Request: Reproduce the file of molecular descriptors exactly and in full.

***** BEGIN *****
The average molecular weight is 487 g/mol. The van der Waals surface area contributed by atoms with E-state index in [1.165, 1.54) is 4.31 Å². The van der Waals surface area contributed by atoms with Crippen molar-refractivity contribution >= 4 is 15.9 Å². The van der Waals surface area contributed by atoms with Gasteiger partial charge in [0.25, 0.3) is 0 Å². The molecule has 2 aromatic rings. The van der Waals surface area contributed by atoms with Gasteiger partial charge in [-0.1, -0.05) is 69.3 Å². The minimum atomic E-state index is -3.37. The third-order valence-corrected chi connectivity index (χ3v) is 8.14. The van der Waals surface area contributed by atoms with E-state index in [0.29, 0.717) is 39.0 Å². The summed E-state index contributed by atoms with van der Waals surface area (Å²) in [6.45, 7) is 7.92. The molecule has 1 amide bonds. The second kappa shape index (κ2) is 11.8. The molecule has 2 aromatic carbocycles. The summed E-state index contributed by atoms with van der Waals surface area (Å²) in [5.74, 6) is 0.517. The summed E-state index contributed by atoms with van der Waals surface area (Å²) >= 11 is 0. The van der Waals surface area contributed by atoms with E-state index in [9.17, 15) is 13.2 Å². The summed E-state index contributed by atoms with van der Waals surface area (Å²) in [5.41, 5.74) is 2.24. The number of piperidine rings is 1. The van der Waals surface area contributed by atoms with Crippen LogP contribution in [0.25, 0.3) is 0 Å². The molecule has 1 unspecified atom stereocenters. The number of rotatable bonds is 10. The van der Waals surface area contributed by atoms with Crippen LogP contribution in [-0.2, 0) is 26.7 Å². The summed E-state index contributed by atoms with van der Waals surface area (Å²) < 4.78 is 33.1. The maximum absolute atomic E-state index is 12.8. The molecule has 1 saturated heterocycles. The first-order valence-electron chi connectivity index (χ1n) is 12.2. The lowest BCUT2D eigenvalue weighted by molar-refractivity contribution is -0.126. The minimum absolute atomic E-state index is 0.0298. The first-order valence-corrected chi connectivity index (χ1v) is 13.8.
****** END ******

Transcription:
The average molecular weight is 487 g/mol. The van der Waals surface area contributed by atoms with E-state index in [1.165, 1.54) is 4.31 Å². The van der Waals surface area contributed by atoms with Crippen molar-refractivity contribution >= 4 is 15.9 Å². The van der Waals surface area contributed by atoms with Gasteiger partial charge in [0.25, 0.3) is 0 Å². The molecule has 2 aromatic rings. The van der Waals surface area contributed by atoms with Gasteiger partial charge in [-0.1, -0.05) is 69.3 Å². The minimum atomic E-state index is -3.37. The third-order valence-corrected chi connectivity index (χ3v) is 8.14. The van der Waals surface area contributed by atoms with E-state index in [0.29, 0.717) is 39.0 Å². The summed E-state index contributed by atoms with van der Waals surface area (Å²) in [6.45, 7) is 7.92. The molecule has 1 amide bonds. The second kappa shape index (κ2) is 11.8. The molecule has 2 aromatic carbocycles. The summed E-state index contributed by atoms with van der Waals surface area (Å²) in [5.74, 6) is 0.517. The summed E-state index contributed by atoms with van der Waals surface area (Å²) >= 11 is 0. The van der Waals surface area contributed by atoms with E-state index in [9.17, 15) is 13.2 Å². The summed E-state index contributed by atoms with van der Waals surface area (Å²) in [5.41, 5.74) is 2.24. The number of piperidine rings is 1. The van der Waals surface area contributed by atoms with Crippen LogP contribution in [0.25, 0.3) is 0 Å². The molecule has 1 unspecified atom stereocenters. The number of rotatable bonds is 10. The van der Waals surface area contributed by atoms with Crippen LogP contribution in [-0.2, 0) is 26.7 Å². The summed E-state index contributed by atoms with van der Waals surface area (Å²) < 4.78 is 33.1. The maximum absolute atomic E-state index is 12.8. The molecule has 1 saturated heterocycles. The first-order valence-electron chi connectivity index (χ1n) is 12.2. The lowest BCUT2D eigenvalue weighted by molar-refractivity contribution is -0.126. The minimum absolute atomic E-state index is 0.0298. The first-order valence-corrected chi connectivity index (χ1v) is 13.8.